AMD is upping the ante again with Chromebooks. While it’s still a long way from having Chrome OS devices with the capabilities of the Ryzen 6000 mobile CPUs, Team Red announced the Ryzen 5000 C series for Chromebooks on Thursday. The top chip of the series has eight Zen 3 cores from AMD, giving systems using it more x86 CPU cores than any other Chromebook. The chips aren’t just a nice idea; HP and Acer already have detailed Chromebooks they plan to release with the chips later this year.
The 7 nm Ryzen 5000 C series ranges from the Ryzen 3 5125C with two Zen 3 cores and a base and boost clock speed of 3 GHz to the Ryzen 7 5825C with eight cores and a base clock speed of 2 GHz, which can be boosted to 4.5 GHz. For comparison, Intel’s Core i7-1185G7 found in some high-end Chromebooks has four cores and a base clock speed of 3 GHz, which can be boosted to 4.8 GHz. You can check out the full specifications of the Ryzen 5000 C series below:
The chips alone aren’t that exciting. They appear to offer similar performance to the already released Ryzen 5000 U-series chips. The Ryzen 5000 C-Series also uses years-old integrated Vega graphics instead of the updated RDNA 2 found in Ryzen 6000 mobile chips, which AMD says are “up to 2.1x faster” at release.
But for someone who constantly pushes their Chromebook to do more than just open a Chrome tab or two, the chips deliver potentially higher performance than what’s currently available. Like Chromebooks, for example, the Ryzen 5000 C series isn’t about pushing 1080p gaming in some titles. There is more focus on productivity performance, particularly multitasking. AMD claims the new chips offer up to twice the multitasking performance of last-gen Chromebook chips.
Specifically, AMD claimed that the top-of-the-line Ryzen 7 5825C will improve multitasking performance by up to 107 percent compared to the Ryzen 7 3700C and up to 25 percent compared to the i7-1185G7, based on Geekbench 5 testing.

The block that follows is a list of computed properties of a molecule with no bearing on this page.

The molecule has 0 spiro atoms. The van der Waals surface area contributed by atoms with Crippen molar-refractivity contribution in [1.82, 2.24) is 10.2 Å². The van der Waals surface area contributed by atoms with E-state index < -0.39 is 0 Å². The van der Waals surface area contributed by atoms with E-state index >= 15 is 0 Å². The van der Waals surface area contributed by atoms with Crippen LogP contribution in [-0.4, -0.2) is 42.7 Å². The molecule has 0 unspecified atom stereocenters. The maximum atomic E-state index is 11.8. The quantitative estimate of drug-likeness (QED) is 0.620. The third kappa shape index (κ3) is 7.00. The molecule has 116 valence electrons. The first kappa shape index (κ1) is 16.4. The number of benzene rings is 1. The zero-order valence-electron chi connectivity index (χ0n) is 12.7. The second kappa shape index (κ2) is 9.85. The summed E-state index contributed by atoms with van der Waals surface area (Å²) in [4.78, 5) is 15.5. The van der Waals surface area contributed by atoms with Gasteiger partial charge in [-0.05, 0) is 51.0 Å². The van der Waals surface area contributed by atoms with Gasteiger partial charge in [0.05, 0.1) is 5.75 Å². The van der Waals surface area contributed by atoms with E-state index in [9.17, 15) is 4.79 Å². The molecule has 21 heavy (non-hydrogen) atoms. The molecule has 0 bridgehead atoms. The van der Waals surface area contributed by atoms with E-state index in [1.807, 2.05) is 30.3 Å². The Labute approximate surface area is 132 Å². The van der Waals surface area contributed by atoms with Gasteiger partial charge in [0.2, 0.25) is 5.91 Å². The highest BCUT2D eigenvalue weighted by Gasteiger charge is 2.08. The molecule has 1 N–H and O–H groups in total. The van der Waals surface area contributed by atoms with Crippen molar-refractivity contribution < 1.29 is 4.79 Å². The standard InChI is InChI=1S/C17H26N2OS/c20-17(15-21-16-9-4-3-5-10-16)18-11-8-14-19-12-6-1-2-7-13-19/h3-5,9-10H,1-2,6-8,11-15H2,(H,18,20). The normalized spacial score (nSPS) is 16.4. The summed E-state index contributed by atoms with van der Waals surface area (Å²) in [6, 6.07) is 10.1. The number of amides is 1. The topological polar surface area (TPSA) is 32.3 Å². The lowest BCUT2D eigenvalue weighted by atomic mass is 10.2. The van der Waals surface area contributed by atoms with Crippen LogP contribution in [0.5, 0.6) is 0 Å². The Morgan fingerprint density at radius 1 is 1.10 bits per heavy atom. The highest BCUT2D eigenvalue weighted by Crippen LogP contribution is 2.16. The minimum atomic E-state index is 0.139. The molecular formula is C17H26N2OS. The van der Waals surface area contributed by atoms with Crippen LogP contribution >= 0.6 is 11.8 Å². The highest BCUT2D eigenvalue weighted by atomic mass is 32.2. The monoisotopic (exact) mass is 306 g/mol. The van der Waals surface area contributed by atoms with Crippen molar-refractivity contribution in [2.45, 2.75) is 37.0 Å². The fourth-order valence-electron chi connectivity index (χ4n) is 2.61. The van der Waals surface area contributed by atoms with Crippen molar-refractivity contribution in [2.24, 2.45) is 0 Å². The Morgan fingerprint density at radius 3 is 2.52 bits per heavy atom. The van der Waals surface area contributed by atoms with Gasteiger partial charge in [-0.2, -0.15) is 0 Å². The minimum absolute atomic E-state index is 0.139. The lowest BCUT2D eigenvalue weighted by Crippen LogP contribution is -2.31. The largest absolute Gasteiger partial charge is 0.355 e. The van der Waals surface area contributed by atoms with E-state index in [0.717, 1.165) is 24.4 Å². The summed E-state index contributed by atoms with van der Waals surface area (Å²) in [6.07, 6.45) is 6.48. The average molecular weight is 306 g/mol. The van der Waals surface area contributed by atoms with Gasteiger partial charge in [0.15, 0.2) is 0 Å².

Based on the WebXPRT 3 benchmark, web browsing performance is said to be up to 67 percent higher than AMD’s previous generation and 7 percent higher than the i7-1185G7.
When it comes to graphics, AMD claims it has improved performance by up to 85 percent compared to the last generation and 10 percent compared to the Intel chip, based on Motion Mark 1.2 tests.
However, since these are all AMD-provided benchmarks with no information on things like test conditions, you should use them with caution.
Zen 3 Chromebooks
The HP Elite c645 G2 Chromebook and the Acer Chromebook Spin 514 and their respective Enterprise versions use the new AMD chips in a 14-inch design. With respective starting prices of $559 in early June and $580 in Q3, they’re more expensive but not the most expensive Chromebooks. Keep in mind that there are four-digit Chromebooks.
AMD claims its Zen 3 Chromebook chips can offer up to 13 hours of battery life. HP hasn’t specified battery life for the c645 G2 Chromebook, but the Chromebook Spin 514 claims up to 10 hours.
With HP and Acer poised to release Chromebooks with more x86 cores than ever before, we should expect more mid-to-high-end Chrome OS devices to also take advantage of AMD’s new chips.